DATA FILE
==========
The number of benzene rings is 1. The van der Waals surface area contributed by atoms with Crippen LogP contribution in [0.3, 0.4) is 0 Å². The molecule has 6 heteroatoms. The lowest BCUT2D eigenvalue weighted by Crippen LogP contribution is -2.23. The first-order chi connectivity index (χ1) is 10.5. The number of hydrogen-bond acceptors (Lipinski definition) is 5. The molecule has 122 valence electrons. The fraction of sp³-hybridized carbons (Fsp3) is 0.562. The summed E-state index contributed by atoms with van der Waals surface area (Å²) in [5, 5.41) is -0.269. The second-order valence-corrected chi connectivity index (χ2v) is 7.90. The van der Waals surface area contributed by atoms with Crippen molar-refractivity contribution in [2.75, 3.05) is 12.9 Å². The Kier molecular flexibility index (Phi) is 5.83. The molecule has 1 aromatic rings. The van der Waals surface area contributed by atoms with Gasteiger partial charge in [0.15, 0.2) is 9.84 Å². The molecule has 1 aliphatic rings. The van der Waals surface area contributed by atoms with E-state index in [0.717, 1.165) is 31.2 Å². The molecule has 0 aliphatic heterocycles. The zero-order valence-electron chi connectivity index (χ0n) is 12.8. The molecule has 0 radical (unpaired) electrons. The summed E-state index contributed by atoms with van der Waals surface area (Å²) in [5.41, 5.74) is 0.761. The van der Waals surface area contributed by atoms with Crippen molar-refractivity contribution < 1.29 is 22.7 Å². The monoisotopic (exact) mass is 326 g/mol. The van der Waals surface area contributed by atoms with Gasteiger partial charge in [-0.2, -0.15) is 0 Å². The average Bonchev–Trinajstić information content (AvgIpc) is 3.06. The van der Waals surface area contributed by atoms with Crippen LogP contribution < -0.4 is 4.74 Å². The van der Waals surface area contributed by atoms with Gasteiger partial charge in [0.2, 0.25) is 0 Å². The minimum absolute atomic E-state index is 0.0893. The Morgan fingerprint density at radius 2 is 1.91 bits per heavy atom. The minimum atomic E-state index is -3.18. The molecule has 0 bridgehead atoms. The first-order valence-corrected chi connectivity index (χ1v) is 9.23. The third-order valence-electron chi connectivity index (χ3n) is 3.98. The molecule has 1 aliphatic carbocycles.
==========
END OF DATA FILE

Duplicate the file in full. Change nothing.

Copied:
The number of benzene rings is 1. The van der Waals surface area contributed by atoms with Crippen LogP contribution in [0.3, 0.4) is 0 Å². The molecule has 6 heteroatoms. The lowest BCUT2D eigenvalue weighted by Crippen LogP contribution is -2.23. The first-order chi connectivity index (χ1) is 10.5. The number of hydrogen-bond acceptors (Lipinski definition) is 5. The molecule has 122 valence electrons. The fraction of sp³-hybridized carbons (Fsp3) is 0.562. The summed E-state index contributed by atoms with van der Waals surface area (Å²) in [5, 5.41) is -0.269. The second-order valence-corrected chi connectivity index (χ2v) is 7.90. The van der Waals surface area contributed by atoms with Crippen molar-refractivity contribution in [2.75, 3.05) is 12.9 Å². The Kier molecular flexibility index (Phi) is 5.83. The molecule has 1 aromatic rings. The van der Waals surface area contributed by atoms with Gasteiger partial charge in [0.15, 0.2) is 9.84 Å². The molecule has 1 aliphatic rings. The van der Waals surface area contributed by atoms with E-state index in [0.717, 1.165) is 31.2 Å². The molecule has 0 aliphatic heterocycles. The zero-order valence-electron chi connectivity index (χ0n) is 12.8. The molecule has 0 radical (unpaired) electrons. The summed E-state index contributed by atoms with van der Waals surface area (Å²) in [5.41, 5.74) is 0.761. The van der Waals surface area contributed by atoms with Crippen molar-refractivity contribution < 1.29 is 22.7 Å². The monoisotopic (exact) mass is 326 g/mol. The van der Waals surface area contributed by atoms with Gasteiger partial charge in [-0.2, -0.15) is 0 Å². The average Bonchev–Trinajstić information content (AvgIpc) is 3.06. The van der Waals surface area contributed by atoms with Crippen LogP contribution < -0.4 is 4.74 Å². The van der Waals surface area contributed by atoms with Gasteiger partial charge in [0.2, 0.25) is 0 Å². The minimum absolute atomic E-state index is 0.0893. The Morgan fingerprint density at radius 2 is 1.91 bits per heavy atom. The minimum atomic E-state index is -3.18. The molecule has 0 bridgehead atoms. The first-order valence-corrected chi connectivity index (χ1v) is 9.23. The third-order valence-electron chi connectivity index (χ3n) is 3.98. The molecule has 1 aliphatic carbocycles.